In a release issued today, the bank says, “These appointments demonstrate the bank's focus on growing its franchise and capabilities to service OECD-based clients, and strengthening its financial markets platform to deliver more comprehensive product solutions to clients globally.”
Steven Englander has joined Standard Chartered as G10 head of FX research and North American macro strategy.
This new appointment comes shortly after Profit & Loss reported earlier this month that Englander has left his role at Rafiki Capital, an investment advisor based in Hong Kong that specialises in global macro strategy.
Englander has been with Rafiki since June 2017, prior to which he spent seven years at Citi, where he was head of G10 FX strategy in the bank’s New York office.
Englander has also worked as the chief FX strategist for the Americas at Barclays Capital and spent eight years with Citibank/Salomon Smith Barney, where he was global currency economist based in London.
Jason Leinwand has joined Standard Chartered as head of sponsored solutions Americas. Based in New York, he joins from FirstLineFX, a firm that he founded in 2016 to provide FX strategy advice.
Before that, Leinwand spent more than eight years at MetLife, where he was head of FX trading and strategy.
In that role he was responsible for providing currency trading and hedging strategies for all lines of business and all countries that generate currency exposure, which included managing overlay risk in an emerging markets debt portfolio, developing and executing a multi-billion dollar tail hedge program and actively managing a $12 billion currency portfolio that provided significant working capital to treasury on an annual basis.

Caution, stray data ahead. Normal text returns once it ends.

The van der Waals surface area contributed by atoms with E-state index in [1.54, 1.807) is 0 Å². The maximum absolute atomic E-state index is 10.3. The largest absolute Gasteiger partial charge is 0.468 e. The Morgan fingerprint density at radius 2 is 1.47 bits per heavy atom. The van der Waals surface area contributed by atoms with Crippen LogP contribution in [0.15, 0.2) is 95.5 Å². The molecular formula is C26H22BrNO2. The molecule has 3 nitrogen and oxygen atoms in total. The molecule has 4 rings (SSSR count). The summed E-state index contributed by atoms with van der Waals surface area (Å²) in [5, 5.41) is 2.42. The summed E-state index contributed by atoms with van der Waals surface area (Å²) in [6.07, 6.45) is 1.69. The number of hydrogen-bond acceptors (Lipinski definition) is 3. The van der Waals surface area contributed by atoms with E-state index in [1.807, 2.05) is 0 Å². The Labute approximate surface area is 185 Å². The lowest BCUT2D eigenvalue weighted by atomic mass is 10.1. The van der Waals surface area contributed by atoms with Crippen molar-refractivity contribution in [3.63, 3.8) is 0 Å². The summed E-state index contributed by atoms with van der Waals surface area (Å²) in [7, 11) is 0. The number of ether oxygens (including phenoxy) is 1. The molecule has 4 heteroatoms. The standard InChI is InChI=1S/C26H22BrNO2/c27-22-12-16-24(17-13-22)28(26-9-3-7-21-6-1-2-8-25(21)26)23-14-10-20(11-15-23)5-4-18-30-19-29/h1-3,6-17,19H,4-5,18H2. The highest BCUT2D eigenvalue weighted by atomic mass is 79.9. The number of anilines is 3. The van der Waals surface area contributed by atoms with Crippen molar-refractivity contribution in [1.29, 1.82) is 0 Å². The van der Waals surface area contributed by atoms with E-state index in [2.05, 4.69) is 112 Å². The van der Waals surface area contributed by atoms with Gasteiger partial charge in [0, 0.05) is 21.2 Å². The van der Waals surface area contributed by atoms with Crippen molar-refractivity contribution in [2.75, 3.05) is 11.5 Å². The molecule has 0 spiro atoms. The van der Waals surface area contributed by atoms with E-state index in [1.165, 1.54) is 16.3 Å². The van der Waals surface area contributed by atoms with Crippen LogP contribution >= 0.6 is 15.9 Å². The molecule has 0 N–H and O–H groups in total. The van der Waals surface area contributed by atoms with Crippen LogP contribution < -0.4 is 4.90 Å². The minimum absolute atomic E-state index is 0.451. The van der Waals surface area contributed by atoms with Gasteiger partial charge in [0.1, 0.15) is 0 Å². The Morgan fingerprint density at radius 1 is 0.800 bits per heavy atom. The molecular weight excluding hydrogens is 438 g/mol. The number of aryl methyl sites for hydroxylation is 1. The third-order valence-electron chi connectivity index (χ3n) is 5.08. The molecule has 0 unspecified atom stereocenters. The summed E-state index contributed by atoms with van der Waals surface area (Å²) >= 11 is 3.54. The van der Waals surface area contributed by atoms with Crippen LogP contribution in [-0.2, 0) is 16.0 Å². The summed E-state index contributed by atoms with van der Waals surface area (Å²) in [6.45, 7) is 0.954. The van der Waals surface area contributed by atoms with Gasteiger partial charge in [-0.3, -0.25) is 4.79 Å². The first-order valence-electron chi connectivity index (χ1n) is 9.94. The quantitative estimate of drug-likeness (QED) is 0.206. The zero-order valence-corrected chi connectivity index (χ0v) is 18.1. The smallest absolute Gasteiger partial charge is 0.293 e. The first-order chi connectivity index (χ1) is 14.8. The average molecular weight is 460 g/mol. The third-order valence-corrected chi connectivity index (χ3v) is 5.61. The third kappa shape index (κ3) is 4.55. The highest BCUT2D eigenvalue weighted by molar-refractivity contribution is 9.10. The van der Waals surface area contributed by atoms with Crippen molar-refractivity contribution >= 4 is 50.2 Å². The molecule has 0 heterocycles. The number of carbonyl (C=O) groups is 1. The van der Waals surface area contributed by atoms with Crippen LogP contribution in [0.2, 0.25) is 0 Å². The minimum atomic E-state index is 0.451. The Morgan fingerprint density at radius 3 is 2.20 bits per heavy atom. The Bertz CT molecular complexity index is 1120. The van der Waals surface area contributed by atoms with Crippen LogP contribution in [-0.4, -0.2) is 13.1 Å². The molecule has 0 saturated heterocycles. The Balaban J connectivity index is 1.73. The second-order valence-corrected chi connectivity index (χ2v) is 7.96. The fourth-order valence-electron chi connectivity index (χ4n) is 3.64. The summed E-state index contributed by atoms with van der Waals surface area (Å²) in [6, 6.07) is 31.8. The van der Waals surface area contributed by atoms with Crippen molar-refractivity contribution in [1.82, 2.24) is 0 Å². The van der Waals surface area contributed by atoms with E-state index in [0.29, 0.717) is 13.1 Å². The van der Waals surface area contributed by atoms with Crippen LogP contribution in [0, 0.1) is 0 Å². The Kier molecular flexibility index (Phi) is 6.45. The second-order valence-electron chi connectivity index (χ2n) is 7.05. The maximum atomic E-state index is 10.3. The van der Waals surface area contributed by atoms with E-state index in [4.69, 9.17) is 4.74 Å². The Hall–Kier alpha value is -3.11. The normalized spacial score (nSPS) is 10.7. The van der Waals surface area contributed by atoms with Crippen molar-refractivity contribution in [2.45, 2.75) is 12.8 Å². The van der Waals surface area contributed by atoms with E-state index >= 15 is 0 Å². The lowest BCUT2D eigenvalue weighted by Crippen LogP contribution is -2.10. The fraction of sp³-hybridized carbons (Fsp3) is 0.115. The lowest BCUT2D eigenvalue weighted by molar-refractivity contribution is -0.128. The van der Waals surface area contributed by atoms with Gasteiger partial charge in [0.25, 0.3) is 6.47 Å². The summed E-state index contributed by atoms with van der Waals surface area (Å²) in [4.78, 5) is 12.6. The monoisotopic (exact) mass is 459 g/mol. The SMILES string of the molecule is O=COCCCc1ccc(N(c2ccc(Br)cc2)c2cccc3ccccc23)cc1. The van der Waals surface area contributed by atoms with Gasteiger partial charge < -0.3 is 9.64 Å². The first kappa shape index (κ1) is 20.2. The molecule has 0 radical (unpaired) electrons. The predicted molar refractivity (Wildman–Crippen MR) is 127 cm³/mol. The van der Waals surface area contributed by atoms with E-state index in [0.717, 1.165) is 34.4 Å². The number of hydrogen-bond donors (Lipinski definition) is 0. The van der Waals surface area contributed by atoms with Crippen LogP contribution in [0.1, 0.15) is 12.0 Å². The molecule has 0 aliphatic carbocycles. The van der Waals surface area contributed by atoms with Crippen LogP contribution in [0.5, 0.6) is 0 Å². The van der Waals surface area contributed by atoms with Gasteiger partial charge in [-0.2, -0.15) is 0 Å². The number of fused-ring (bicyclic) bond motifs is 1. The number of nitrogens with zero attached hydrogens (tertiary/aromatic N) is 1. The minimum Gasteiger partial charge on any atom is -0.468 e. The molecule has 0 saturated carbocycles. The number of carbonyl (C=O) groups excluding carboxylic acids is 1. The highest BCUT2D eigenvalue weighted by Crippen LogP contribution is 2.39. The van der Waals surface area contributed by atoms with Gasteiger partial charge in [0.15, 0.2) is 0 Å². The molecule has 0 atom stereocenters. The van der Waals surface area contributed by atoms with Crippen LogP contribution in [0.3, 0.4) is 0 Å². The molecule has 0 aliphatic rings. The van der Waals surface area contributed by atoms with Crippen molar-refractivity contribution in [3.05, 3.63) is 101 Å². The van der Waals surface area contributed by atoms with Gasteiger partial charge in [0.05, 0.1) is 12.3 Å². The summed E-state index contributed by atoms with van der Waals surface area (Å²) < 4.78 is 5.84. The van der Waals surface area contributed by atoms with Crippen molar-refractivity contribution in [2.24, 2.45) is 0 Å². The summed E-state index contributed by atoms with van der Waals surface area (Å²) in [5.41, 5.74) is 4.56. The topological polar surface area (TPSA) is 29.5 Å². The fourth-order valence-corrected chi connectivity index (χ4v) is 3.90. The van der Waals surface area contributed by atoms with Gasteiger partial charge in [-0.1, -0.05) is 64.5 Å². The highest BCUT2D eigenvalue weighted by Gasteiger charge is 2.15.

CME Group says it has completed its first initial margin optimisation cycle in collaboration with Quantile Technologies, which generated over $1.2 billion in NDF clearing across multiple currency pairs from banks including Citi and Standard Chartered.
CME announced its NDF service in late 2017 and started clearing at the start of this year with three futures commission merchants (FCMs), Citi, Credit Suisse and Morgan Stanley.
With the ongoing implementation of the uncleared margin rules across both sell-side and buy-side firms, CME has been focused on delivering the greatest capital and margin efficiencies for our global clients, the exchange group says.
Neh Thacker has left Standard Chartered, where he was global head of macro trading, and Chris Allington is also going to be leaving his position as regional head, financial markets West.